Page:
(This story was originally published on 1776dc.com. 1776 is a startup incubator in Washington, D.C.)
Every two minutes, another American is sexually assaulted. And while there’s no quick fix to a problem this massive, many innovative companies are brainstorming ways to take fear away from people’s everyday lives.
Walking home alone at night can be terrifying for many people. “Text me so I know you got home safely” is a prevalent parting message. Kitestring, a web-based app, takes away the need for that. Users text Kitestring with how long they think it will take to travel from point A to point B. After that amount of time, the app sends a text to ensure safe arrival. Users can then respond with “Ok” to confirm, or if Kitestring doesn’t hear back, it sends out an alert message to one’s emergency contacts.
Kitestring is free, and its basis in text messages means that it does not require a smartphone, making it accessible to a wide audience. Of course, there’s the chance of a false positive if a user forgets to reply or if his or her phone dies, but considering the alternative, it seems worth that risk.
But gender-based violence doesn’t only happen at night. Street harassment—which can refer to catcalling, flashing, groping, following someone and so on—is experienced by at least 65 percent of women at some point in their lives. Founded in 2005, Hollaback! is a national nonprofit and blog combatting this epidemic. Their blog is a place of open dialogue in which women can share their personal stories of street harassment.
In 2013, Hollaback! released an app in New York City as an extension of their movement. When users are faced with street harassment, they can use the app to plot their location on a map with a description of what transpired, as well as a picture of the harasser. Users even have the option to submit the report to the city council and mayor’s office. The app is still only available in New York, but Hollaback! leaders hope to expand to other cities soon. While reporting incidents of street harassment through the app is unlikely to lead to criminal prosecution, it can embolden women by serving as a reminder that they have the right to feel secure wherever they go.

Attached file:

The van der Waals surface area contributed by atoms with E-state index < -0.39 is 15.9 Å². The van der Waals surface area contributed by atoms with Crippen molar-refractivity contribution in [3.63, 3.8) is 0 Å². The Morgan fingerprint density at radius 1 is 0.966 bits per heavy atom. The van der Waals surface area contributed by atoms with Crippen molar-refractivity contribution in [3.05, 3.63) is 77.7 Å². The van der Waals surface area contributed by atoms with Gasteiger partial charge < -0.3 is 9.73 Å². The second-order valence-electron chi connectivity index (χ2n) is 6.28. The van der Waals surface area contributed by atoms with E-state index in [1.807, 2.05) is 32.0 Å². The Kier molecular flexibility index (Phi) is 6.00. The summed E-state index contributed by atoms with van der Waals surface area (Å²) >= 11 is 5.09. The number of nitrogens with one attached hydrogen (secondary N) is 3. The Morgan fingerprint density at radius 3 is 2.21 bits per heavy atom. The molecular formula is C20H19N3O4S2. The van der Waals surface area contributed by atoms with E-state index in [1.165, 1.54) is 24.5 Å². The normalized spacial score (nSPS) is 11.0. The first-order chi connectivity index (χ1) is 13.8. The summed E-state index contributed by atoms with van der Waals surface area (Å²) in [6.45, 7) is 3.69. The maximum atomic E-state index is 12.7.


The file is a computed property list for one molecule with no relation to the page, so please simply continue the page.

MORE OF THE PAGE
“The main goal of creating our Whistl case was for people to have a digital way to issue a cry for help,” said CEO and Cofounder Jayon Wang in their Kickstarter video. “We want people to be able to say ‘I need help, I need it now, and here’s where I am.’”
Another startup,Lifeshel, has invented an iPhone case called theWhistl, which is designed to aid in self-defense in the face of immediate danger. With two clicks of a button—no passcode necessary—the Whistl emits an alarm “as loud as being front row at a rock concert” and a light bright enough to temporarily blind an attacker, the website states. It also alerts emergency contacts and the police, and starts recording audio and video immediately upon activation. The case is designed to be easy to use—without being easy to accidentally set off in a handbag.
Of course, technology is no substitute for education and policy initiatives that fight to end sexual violence. Ninety-seven percent of rapists will never spend a day in jail, and still many people believe that a large number of victims lie about being raped (false accusations actually only account for about 2 to 8 percent of reports).
However, tech can—and will—help keep many people safe. There’s a whole world of possibility for these kinds of new technologies: more innovations created specifically for people without smartphones, as well as ideas to support survivors in seeking treatment and streamlining the reporting process.
We will never live in a world where everyone is free from the threat of violence, nor should a startup expect to achieve that. But if these innovations help to make any person feel safer and more empowered in his or her everyday life? That’s true startup success.